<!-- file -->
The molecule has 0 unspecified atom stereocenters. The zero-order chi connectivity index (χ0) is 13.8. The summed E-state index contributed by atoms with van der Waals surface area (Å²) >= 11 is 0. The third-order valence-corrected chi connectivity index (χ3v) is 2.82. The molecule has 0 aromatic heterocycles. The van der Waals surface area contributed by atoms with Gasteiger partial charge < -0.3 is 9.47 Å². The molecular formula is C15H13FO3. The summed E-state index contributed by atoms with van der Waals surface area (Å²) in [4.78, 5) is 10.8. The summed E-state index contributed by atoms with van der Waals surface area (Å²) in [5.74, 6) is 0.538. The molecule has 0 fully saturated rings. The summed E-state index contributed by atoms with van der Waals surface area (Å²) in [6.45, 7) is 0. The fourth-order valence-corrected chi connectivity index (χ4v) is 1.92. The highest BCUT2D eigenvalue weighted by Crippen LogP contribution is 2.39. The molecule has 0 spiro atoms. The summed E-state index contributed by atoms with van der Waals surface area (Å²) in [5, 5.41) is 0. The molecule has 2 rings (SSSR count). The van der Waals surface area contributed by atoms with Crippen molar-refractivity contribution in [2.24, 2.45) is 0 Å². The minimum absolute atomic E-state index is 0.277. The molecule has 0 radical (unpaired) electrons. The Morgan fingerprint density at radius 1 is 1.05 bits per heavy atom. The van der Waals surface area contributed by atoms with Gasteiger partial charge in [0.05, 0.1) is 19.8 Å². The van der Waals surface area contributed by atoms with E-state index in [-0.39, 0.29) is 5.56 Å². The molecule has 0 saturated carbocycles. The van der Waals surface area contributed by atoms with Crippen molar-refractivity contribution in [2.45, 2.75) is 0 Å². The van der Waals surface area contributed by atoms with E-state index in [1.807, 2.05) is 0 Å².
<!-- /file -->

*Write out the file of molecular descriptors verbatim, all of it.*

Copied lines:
The molecule has 0 unspecified atom stereocenters. The zero-order chi connectivity index (χ0) is 13.8. The summed E-state index contributed by atoms with van der Waals surface area (Å²) >= 11 is 0. The third-order valence-corrected chi connectivity index (χ3v) is 2.82. The molecule has 0 aromatic heterocycles. The van der Waals surface area contributed by atoms with Gasteiger partial charge < -0.3 is 9.47 Å². The molecular formula is C15H13FO3. The summed E-state index contributed by atoms with van der Waals surface area (Å²) in [4.78, 5) is 10.8. The summed E-state index contributed by atoms with van der Waals surface area (Å²) in [5.74, 6) is 0.538. The molecule has 0 fully saturated rings. The summed E-state index contributed by atoms with van der Waals surface area (Å²) in [6.45, 7) is 0. The fourth-order valence-corrected chi connectivity index (χ4v) is 1.92. The highest BCUT2D eigenvalue weighted by Crippen LogP contribution is 2.39. The molecule has 0 spiro atoms. The summed E-state index contributed by atoms with van der Waals surface area (Å²) in [5, 5.41) is 0. The molecule has 2 rings (SSSR count). The van der Waals surface area contributed by atoms with Crippen molar-refractivity contribution in [2.24, 2.45) is 0 Å². The minimum absolute atomic E-state index is 0.277. The molecule has 0 radical (unpaired) electrons. The Morgan fingerprint density at radius 1 is 1.05 bits per heavy atom. The van der Waals surface area contributed by atoms with Gasteiger partial charge in [0.05, 0.1) is 19.8 Å². The van der Waals surface area contributed by atoms with E-state index in [-0.39, 0.29) is 5.56 Å². The molecule has 0 saturated carbocycles. The van der Waals surface area contributed by atoms with Crippen molar-refractivity contribution in [2.45, 2.75) is 0 Å². The van der Waals surface area contributed by atoms with E-state index in [1.807, 2.05) is 0 Å².